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City of Greensboro to host all-day virtual Juneteenth event

Friday marks 155 years commemorating Juneteenth, the effective end of slavery in the U.S. The city will honor the day with a series of programs.

GREENSBORO, N.C. — For the first time, the city of Greensboro will officially recognize June 19 as Juneteenth with a full day of virtual events for the community.

The day will start at 9 a.m. with the reading of a resolution declaring Juneteenth in the city.

The resolution states the city wants to celebrate "African-American heritage, history, freedom, and culture with events and ceremonies which reflect the power of community, family, art, and tradition in the face of oppression."

A schedule of events is listed here. They will be streamed on the city of Greensboro's Facebook page.

To understand the history behind the day we have to go back to January 1, 1863. That was when Abraham Lincon declared that "all persons held as slaves shall be free" with the Emancipation Proclamation.

"We were still in the midst of a Civil War. The legal president at the time says slavery has ended. And so it depended on whoever won that war. If the Union forces win the war, they can enforce it," Rodney Dawson, Curator of Education with the Greensboro History Museum said.

It would take however more than two years for word of the Emancipation Proclamation to reach the enslaved in Texas. 

"The people are saying that the messengers they sent were killed. I've heard that the plantation owners got the word but didn't want to pass it on because they want to retain that labor," Dawson said. "And then I also heard that Union forces made a deal with some of these plantation owners and said hey we will let you reap one more harvest."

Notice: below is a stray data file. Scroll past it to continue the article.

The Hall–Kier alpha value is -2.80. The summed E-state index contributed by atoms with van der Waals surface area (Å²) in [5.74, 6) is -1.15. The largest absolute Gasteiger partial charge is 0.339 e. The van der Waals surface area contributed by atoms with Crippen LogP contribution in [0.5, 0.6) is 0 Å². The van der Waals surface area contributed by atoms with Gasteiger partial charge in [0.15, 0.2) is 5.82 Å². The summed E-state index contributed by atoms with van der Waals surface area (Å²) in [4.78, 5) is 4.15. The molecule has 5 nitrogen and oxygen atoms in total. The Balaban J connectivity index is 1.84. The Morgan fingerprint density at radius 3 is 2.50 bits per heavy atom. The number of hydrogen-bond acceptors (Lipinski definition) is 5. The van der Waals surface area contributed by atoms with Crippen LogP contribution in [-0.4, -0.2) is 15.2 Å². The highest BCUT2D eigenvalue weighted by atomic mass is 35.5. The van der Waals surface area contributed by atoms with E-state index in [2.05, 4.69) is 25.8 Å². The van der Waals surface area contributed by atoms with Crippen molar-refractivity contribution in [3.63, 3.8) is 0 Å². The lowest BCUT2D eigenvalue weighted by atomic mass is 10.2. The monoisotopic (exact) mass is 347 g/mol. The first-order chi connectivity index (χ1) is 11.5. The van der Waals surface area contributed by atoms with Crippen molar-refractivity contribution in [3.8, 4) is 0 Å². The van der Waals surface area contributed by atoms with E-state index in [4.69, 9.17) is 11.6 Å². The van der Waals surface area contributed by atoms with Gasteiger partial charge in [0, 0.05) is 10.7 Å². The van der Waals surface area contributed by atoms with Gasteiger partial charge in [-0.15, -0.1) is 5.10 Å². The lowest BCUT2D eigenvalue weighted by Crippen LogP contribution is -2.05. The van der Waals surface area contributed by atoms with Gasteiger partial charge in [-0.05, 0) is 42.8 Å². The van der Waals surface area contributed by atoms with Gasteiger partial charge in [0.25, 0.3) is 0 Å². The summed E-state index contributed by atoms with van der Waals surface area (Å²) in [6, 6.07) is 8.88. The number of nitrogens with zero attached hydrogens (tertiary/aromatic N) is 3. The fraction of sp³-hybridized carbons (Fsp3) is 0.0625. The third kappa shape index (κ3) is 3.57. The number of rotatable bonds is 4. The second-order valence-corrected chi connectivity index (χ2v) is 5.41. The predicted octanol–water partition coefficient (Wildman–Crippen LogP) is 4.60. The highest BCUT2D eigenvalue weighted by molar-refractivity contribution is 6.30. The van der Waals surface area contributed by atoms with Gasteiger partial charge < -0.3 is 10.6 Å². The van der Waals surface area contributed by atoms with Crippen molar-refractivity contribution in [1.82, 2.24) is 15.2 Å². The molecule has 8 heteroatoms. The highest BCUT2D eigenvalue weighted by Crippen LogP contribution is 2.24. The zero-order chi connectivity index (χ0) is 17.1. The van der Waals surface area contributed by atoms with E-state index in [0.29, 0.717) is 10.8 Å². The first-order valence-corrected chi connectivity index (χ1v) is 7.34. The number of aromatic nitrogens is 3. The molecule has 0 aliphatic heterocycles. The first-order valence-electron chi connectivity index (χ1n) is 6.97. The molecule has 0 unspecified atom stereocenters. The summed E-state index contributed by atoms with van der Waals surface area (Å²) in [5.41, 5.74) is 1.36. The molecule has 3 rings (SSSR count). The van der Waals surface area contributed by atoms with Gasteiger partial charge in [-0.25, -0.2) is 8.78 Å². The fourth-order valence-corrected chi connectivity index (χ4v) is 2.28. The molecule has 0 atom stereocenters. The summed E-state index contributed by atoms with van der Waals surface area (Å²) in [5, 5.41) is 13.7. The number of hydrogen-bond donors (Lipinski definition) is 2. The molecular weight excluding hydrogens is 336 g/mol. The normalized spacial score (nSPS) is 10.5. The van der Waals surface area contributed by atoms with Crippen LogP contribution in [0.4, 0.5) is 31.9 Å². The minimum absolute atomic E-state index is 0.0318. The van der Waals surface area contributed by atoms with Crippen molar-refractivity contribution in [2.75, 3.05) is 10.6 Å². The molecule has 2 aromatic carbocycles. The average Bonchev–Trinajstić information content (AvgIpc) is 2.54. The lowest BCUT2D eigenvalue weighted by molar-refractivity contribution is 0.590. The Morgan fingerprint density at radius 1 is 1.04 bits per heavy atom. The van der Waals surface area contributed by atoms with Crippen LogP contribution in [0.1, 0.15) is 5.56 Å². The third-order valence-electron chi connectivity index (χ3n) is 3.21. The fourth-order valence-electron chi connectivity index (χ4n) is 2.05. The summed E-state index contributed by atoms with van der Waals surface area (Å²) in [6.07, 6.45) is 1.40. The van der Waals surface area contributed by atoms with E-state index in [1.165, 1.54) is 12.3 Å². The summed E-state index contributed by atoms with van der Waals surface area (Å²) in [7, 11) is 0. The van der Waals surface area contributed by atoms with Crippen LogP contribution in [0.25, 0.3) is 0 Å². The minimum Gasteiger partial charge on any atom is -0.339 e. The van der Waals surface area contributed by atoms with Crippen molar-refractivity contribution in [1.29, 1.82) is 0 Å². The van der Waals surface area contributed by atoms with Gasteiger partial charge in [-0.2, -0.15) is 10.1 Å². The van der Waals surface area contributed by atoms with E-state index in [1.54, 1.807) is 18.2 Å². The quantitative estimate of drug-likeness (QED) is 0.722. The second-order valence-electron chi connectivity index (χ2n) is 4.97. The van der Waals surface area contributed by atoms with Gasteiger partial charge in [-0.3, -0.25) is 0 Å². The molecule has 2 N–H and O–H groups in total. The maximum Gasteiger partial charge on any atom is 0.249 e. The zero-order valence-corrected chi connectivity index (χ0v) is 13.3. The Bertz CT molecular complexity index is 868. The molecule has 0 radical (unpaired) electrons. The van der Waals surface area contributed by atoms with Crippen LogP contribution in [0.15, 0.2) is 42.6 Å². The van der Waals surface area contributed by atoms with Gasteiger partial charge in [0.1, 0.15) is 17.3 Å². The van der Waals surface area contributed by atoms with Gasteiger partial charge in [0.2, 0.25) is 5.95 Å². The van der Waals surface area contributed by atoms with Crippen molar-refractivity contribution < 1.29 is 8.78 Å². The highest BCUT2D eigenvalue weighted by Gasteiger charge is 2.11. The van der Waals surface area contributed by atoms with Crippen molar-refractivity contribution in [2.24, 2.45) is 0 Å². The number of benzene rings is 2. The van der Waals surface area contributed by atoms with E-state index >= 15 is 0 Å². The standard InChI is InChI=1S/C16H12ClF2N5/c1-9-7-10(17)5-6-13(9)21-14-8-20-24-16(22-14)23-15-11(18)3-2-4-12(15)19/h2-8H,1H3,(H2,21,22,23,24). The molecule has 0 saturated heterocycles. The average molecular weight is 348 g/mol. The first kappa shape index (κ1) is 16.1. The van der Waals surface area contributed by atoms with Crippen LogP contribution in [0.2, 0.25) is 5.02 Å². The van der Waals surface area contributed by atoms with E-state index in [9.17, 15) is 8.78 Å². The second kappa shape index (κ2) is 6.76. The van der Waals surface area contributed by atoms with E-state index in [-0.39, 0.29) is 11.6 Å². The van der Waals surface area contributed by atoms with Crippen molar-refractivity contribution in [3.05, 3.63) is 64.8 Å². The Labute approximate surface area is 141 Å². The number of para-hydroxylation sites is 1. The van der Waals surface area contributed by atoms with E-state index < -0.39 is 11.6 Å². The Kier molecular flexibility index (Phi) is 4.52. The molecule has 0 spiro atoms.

On June 19, 1865, Union General Gordon Granger announced from a balcony in Galveston Texas, that the Civil war had ended and the nearly quarter-million enslaved were now free. Again, this was two years after the Proclamation.

Rodney Dawson said there weren't enough Union soldiers in Texas before Granger's arrival to enforce the order.

Following Granger's announcement, many of the enslaved left the state to be with the rest of their families taking a dangerous walk to get there.

Dawson referred to that as a faith walk and likened it to what we are seeing today with people protesting against racial injustice.

"You see the marches. You see the movement that's galvanizing not just African-Americans but people of all demographics. We are taking that faith walk [together] and that's what Juneteenth means," Dawson said.

Juneteenth, June 19th is a celebration from slavery to freedom.

Dawson said he hopes people will take the day to learn that many African Americans still don't feel free. 

"I hope people are educated. I hope it brings tolerance. I hope it inspires someone," Dawson said.

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